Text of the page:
Hold High the Torch – the Fourth Marines
The transition from the four Raider Battalions to the Fourth Marines was not complicated, difficult or particularly significant to the Raiders. They were marines before they volunteered to pay the price of becoming a Raider. There were many changes of course, including the size and organization from regiment to squad. The addition of heavy supporting arms and various combat and service commands was also new. However, the one most essential component did not change -the Raiders. They continued to do what had become an integral part of their being. "Work together" and "look out for the man on your right and the man on your left."
I do not question the decision of the Commandant to deactivate the Raiders. To the critics however, who eagerly cheered the Raiders demise out of professional jealousy, I have this to say in the language of the Borg:
WE ARE RAIDERS ------YOU WILL NOT BE ASSIMILATED
NOTE: During the period of reorganization two events occurred that affected me personally.
One: I was volunteered to attend a school sponsored by Third Corps I believe, concerning the use of demolitions, Rocket Launchers and the new type Flame Throwers becoming available. I found the school very interesting. We were instructed on the use of various types of demolitions, including 20 pound shape charges, factory prepared satchel charges and the many uses of plastic explosives. We also learned how to use and maintain the Flamethrower as well as prepare the napalm fuel they used. It was amazing to see a 20 pound shape charge, that was placed 100 feet from a palm tree, cut it off at the knee’s when it was detonated. The knowledge gained at the school would serve me well in the future.
Two: For reasons no longer important I was in process of being transferred when the alert for the Emirau operation was announced. My memory is vague about this but I was temporarily assigned to Headquarters Company during the Emirau invasion. When the regiment returned to Guadalcanal I was assigned to K Company, Third Battalion.
The officers and men of the Raiders however had considerable assimilating to accomplish. All levels of command from regiment to squad had to be restructured to comply with the standard table of organization for a marine infantry regiment. The Raiders, as always, committed themselves to the task at hand with great energy and the Fourth Marines were soon combat ready. Little did anyone realize that a new mission was already on the horizon.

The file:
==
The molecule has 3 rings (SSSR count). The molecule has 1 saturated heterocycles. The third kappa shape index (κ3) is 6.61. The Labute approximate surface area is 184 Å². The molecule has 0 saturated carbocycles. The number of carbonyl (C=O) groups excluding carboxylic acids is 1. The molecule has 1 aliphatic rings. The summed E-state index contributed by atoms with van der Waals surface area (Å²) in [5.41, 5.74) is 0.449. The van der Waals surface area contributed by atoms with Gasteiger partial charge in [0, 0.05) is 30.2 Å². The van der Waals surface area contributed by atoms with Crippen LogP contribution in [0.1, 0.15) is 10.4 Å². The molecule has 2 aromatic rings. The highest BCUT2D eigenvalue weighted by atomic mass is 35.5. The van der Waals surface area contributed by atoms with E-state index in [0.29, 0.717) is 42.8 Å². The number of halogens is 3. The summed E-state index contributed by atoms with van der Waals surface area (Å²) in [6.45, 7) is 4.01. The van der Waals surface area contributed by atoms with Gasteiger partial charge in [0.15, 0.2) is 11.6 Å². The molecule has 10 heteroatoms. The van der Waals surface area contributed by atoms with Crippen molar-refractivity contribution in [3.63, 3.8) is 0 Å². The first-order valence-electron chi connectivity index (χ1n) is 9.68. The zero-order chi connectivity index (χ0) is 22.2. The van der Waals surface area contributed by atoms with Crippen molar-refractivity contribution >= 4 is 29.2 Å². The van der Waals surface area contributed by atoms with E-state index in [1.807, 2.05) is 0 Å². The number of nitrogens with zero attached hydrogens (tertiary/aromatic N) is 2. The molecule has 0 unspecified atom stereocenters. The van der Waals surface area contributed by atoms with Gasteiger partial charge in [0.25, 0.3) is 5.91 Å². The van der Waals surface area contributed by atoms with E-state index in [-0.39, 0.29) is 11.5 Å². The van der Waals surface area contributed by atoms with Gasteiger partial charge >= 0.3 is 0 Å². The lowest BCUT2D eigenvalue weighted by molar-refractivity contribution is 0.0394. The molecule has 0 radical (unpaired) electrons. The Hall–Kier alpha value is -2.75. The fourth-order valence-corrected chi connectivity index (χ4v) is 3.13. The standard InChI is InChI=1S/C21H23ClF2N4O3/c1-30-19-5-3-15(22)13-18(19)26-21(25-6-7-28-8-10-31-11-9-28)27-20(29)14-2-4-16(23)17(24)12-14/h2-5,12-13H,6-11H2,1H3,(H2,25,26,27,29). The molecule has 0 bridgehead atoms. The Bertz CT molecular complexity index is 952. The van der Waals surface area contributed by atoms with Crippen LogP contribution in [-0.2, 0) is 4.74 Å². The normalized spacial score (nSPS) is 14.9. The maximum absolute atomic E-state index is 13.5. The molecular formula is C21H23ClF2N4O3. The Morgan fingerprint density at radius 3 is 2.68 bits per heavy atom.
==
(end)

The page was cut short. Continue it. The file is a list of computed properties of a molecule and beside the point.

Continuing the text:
During our reorganization and training the rumor persisted that we were preparing for an assault on Kavieng, New Ireland. This appeared very logical as the next move up the Solomon’s. We learned however, that the decision had been made to bypass Kavieng. The Fourth Marines, as a part of the new strategy, would seize the island of Emirau a part of the St. Mathias Islands. Once the island was secured, airfields would be constructed to eliminate any threat New Ireland might have upon sea, land or air operations.
On very short notice the regiment prepared, loaded out and made a picture perfect landing on Emirau 1 March. There was no resistance and the island was quickly secured. The only problem encountered that I recall, was the lack of fresh water on the island. Water discipline was required of course, until the CB’s were established ashore, and could supply the demand from their fresh water producing equipment. The regiment was engaged in providing the necessary security, patrolling and investigating some small islands nearby. I was in charge of a small detachment guarding the chow dump. The boxes were piled high in a great heap, and those on watch liked to stand on top and enjoy the view. I was reminded of a large cow, standing atop a large heap of manure, signifying that he was king of the hill. The regiment’s mission was completed in early April and we returned to our base camp at Tassafaronga, Guadalcanal. Soon after our return, my transfer was processed, and I became a part of K Company for the duration of the war.
When I joined K Company it was at full strength. Therefore I was assigned to Company Headquarters and was in what could be called a holding pattern. I soon learned that I was serving under one of the finest officers in the Marine Corps, who possessed a gift of leadership that is very uncommon. The Third Battalion was the old 3rd Raiders and they called their commander Captain Martin J. Sexton, "Stormy." I was soon to learn why.